Ti Ora Tea Talk with Taimi Allan: Mental Health and Mindset

The CEO of Changing Minds and mental health advocate shares her wisdom over a cuppa.

Why have you chosen to work in the area of mental health and addiction services?

It’s become my calling. I spent 20 years of my life struggling with my mental health. I received eight mental “illness” diagnoses, spent months in psychiatric hospitals, experienced ECT and worse, hopelessness. Nothing I tried (including self-medicating) worked until I realised I had to navigate my own recovery. Now, I’m driven to make sure nobody has the experiences I had.

Can you tell us about Changing Minds…

Changing Minds was founded 20 years ago in Auckland after the big psychiatric hospitals closed down. Survivors from these institutions banded together to support and advocate for people using mental health and addiction services, as well as improve these services. Changing Minds is a charity governed, run and staffed completely by people who have survived, and thrived. We now work across Australasia to transform the mental health system. We listen to and amplify the voices of lived experience to counter prejudice and discrimination, and change people’s minds about mental health.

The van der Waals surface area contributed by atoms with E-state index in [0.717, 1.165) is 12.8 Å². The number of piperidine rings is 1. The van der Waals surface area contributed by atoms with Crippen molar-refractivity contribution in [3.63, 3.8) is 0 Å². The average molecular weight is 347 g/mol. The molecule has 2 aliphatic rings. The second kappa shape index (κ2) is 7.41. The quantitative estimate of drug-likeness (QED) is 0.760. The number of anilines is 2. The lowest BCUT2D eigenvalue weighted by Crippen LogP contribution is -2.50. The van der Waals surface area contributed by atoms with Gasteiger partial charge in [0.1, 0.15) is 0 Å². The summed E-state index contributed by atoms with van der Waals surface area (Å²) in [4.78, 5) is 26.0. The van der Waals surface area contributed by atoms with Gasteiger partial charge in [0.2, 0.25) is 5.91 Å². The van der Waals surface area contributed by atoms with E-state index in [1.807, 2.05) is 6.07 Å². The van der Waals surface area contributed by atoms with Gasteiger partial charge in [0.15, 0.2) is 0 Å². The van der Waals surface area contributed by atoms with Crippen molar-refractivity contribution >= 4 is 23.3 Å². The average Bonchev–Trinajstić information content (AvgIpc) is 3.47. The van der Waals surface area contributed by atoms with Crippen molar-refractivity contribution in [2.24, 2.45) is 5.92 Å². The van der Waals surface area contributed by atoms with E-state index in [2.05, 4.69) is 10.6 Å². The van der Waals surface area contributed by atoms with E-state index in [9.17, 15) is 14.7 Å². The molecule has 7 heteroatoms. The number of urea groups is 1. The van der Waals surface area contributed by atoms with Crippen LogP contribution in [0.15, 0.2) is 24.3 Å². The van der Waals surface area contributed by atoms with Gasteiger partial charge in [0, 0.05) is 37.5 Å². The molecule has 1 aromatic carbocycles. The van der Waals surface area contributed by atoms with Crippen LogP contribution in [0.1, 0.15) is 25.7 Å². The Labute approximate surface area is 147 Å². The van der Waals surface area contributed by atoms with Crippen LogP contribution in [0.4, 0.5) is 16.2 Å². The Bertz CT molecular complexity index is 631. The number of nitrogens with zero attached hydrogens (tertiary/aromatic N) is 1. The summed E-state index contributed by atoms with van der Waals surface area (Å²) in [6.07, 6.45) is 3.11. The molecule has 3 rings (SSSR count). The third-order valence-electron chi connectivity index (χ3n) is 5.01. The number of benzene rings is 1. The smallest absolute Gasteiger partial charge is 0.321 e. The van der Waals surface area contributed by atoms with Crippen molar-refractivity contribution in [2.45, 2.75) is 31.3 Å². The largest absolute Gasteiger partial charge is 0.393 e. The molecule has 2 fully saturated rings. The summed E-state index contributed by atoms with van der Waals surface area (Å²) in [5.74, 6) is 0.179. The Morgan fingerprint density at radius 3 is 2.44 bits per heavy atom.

Can mindset help when it comes to tackling depression?

Mindset is very important and can help, but please don’t confuse this with willpower. You cannot will yourself out of depression, you can begin to observe your thoughts, try new things, and hold hope that the way you feel is not chronic or predestined and won’t last forever.

What coping strategies have helped you?

Two of the things I have needed to practice are; accepting those things outside my control and forgiving myself when I think I have failed. I cope by talking it out with my partner or a close friend, as I have found checking my assumptions with others and sharing my negative thoughts out loud shines a light on them, and often exposes them as ridiculous. I also recognised my physical health needed more focus, so nutrition in particular has been an important piece of the puzzle in sustaining my recovery.

How can friends or family best help someone who is struggling with depression or addiction, in terms of first steps?

Remember – you don’t need to be an expert, just listen and accept what they are going through without judgement. Don’t offer unsolicited advice, people need to find solutions in their own time. Support them to see their experiences have value – learning from our experiences is how we build resilience. Validate what they are going through right now and let them know it makes sense given what they have been through, but that the path isn’t inescapable. Each moment is a choice. Hold hope for them when they are feeling hopeless and never cave into thinking this is the way it will always be. The vast majority of people recover, but the timeframe is different for everyone. Focus on self-care. Supporting people is exhausting and compassion fatigue is real so carve some time out for yourself.

You’re also an actor who has appeared in shows from McLeod’s Daughters to Shortland St. Have those skills helped you communicate your work?

Absolutely – my experiences in film and theatre have shaped some unique and creative ways to inspire empathy and understanding. I often use “edu-tainment” as a way of engaging audiences in social change.

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